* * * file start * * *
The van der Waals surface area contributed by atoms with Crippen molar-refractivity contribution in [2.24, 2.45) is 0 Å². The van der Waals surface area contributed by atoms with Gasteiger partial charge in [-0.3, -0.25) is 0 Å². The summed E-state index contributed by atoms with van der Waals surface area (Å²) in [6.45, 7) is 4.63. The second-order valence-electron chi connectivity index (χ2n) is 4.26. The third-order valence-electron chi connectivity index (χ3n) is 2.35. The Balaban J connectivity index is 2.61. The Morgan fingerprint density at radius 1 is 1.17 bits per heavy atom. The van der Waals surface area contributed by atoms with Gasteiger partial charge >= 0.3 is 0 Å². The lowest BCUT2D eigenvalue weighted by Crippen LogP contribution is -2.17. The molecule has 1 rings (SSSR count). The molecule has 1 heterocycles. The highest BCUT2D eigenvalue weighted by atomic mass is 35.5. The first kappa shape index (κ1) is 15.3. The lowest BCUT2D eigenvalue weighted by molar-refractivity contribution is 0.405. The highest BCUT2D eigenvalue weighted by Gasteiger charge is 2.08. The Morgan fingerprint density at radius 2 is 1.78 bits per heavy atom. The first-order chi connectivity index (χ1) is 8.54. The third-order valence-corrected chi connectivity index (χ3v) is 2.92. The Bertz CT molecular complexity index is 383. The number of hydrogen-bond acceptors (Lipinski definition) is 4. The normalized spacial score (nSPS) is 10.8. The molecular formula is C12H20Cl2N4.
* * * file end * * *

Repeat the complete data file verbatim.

The van der Waals surface area contributed by atoms with Crippen molar-refractivity contribution in [2.24, 2.45) is 0 Å². The van der Waals surface area contributed by atoms with Gasteiger partial charge in [-0.3, -0.25) is 0 Å². The summed E-state index contributed by atoms with van der Waals surface area (Å²) in [6.45, 7) is 4.63. The second-order valence-electron chi connectivity index (χ2n) is 4.26. The third-order valence-electron chi connectivity index (χ3n) is 2.35. The Balaban J connectivity index is 2.61. The Morgan fingerprint density at radius 1 is 1.17 bits per heavy atom. The van der Waals surface area contributed by atoms with Gasteiger partial charge >= 0.3 is 0 Å². The lowest BCUT2D eigenvalue weighted by Crippen LogP contribution is -2.17. The molecule has 1 rings (SSSR count). The molecule has 1 heterocycles. The highest BCUT2D eigenvalue weighted by atomic mass is 35.5. The first kappa shape index (κ1) is 15.3. The lowest BCUT2D eigenvalue weighted by molar-refractivity contribution is 0.405. The highest BCUT2D eigenvalue weighted by Gasteiger charge is 2.08. The Morgan fingerprint density at radius 2 is 1.78 bits per heavy atom. The first-order chi connectivity index (χ1) is 8.54. The third-order valence-corrected chi connectivity index (χ3v) is 2.92. The Bertz CT molecular complexity index is 383. The number of hydrogen-bond acceptors (Lipinski definition) is 4. The normalized spacial score (nSPS) is 10.8. The molecular formula is C12H20Cl2N4.